“We decided to have an all-girls SB20 team from day 1!” – says Felicity – “There are so many great women sailors in Hobart and we wanted them to experience the fun of SB20. We do find it tricky, when it blows, so we tend to play it safe!  I love the chance to sail an exciting boat against some of the best sailors in Australia. We have a very competitive fleet and a great group of people. Sometimes I’m racing against my 2 sons and that is always special. Such an inclusive class for so many ages. We like to always bring in a new crew person into the class as often as we can. This keeps fresh people coming into sailing the SB20’s and always add a fresh face.”


The memories of large fleet racing back in 2018’s SB20 Worlds in Hobart will keep the team motivated and hopefully we will see Felicity and the girls at one of the coming world championships, some of which will be happening closer to Australia making it easier for the Aussie teams to be involved.



Youth programmes in Tasmania range from school and university level support to private initiatives. One of them is great example of dedication and ambition that many of us witnessed at the 2022 SB20 Worlds in Ireland. Team Ares that was formed by Will Sargent, an ambitious 22-year old Laser sailor, who is hoping to one day represent his country at the Olympics.


©Will Sargent Sailing Campaign

“This season I have set myself both ambitious yet achievable goals of attempting to win my first ever world championship and qualifying for the Open Australian Sailing Squad,” – states Will announcing his sponsorship campaign for this year.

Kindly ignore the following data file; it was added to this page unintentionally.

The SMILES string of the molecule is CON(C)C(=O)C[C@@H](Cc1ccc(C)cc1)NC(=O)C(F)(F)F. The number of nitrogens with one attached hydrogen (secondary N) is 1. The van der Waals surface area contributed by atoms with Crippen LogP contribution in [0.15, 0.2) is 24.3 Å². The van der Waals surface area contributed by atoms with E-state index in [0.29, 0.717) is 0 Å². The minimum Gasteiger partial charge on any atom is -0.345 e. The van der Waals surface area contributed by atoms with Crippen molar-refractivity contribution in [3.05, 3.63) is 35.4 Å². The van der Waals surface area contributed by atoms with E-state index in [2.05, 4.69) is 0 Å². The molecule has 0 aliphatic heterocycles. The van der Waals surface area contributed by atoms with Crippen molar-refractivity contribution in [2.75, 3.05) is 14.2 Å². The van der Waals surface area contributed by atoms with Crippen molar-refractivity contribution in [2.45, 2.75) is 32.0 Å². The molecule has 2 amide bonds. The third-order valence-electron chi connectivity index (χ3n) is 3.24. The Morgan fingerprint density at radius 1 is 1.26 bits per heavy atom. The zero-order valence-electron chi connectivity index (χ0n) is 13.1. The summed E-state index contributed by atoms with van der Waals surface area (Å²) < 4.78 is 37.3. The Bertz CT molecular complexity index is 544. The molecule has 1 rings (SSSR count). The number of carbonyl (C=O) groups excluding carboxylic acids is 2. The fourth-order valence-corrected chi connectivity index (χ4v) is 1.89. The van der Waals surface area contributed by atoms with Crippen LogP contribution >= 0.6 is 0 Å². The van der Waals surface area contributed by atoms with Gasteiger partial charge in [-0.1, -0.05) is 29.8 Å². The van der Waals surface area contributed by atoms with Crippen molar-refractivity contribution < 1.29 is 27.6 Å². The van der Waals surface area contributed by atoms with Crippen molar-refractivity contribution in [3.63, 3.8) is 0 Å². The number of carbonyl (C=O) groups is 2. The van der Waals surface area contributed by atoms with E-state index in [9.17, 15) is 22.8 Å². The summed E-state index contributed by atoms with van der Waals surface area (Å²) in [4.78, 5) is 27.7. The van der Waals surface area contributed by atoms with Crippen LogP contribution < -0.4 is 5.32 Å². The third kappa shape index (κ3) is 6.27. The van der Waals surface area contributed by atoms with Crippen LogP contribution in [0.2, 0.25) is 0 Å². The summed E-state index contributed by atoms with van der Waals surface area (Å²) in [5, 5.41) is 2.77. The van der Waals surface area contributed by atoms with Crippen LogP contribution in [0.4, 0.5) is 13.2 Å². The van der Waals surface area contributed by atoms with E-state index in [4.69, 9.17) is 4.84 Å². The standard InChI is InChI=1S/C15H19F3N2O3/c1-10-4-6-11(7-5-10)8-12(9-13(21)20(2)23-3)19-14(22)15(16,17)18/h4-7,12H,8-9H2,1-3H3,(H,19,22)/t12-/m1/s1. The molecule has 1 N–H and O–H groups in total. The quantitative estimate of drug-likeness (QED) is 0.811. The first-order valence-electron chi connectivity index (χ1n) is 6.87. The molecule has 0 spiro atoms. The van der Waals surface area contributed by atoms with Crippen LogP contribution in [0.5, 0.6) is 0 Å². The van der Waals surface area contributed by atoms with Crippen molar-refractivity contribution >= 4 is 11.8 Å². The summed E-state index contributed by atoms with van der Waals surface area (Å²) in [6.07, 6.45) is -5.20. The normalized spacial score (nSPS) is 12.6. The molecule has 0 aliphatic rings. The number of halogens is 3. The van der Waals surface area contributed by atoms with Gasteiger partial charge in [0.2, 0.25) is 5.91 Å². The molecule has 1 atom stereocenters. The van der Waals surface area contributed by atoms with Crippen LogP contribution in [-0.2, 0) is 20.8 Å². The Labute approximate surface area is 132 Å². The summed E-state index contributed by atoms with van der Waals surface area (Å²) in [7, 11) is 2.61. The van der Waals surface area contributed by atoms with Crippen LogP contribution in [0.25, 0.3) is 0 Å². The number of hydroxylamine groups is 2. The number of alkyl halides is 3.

Those who participated in the Worlds 2022 in Ireland will remember the new anniversary edition boat winning the opening race of the championship – that was Will and his team. For the first-time participants in the Worlds they did very well with six top-10 finishes and another bullet in R7. They finished 7th overall and claimed the 2023 Youth champions title.


If you look at the regattas that followed the 2022 Worlds Will’s success looks phenomenal – in December they crowned the SB20 Australian National Championship with 9 wins out of 10. In February 2023 Team Ares topped the SB20 Tasmanian State championship winning 3 races out of 4 per day.


Team Ares winning State Championship © Jane Austin SB20 AUS media


For this year’s SB20 Worlds the team setup has been reinforced with another Laser sailor – Paige Caldecoat, who has moved back to Australia after some busy years in Europe. Together with Eirini Marios and Ed Reid, who have also crewed for Will in Ireland, they are setting the plank high. In preparation for their ambition goals Will has commented:

“We will be training in Tasmania as a team as long as we can. I will be going over to the Hague about a month in advance [before the Worlds] to start setting up the boat and looking at the venue. The team’s end goal is to become the first Australian team to win the SB20 World Championships.”


As a wrap-up we’ve had a small chat with Scott Glanville, SB20 Class president who is racing in the Tasmanian fleet with his two brothers. Scott has revealed the plans of the Australian team to bid for another World Championship in the coming years and shared what it’s like to run the Class away from the European continent. More in the video below:



Check this link to gallery for more images from SB20 Australia

Text, video and photos © Anna Zyk, unless stated otherwise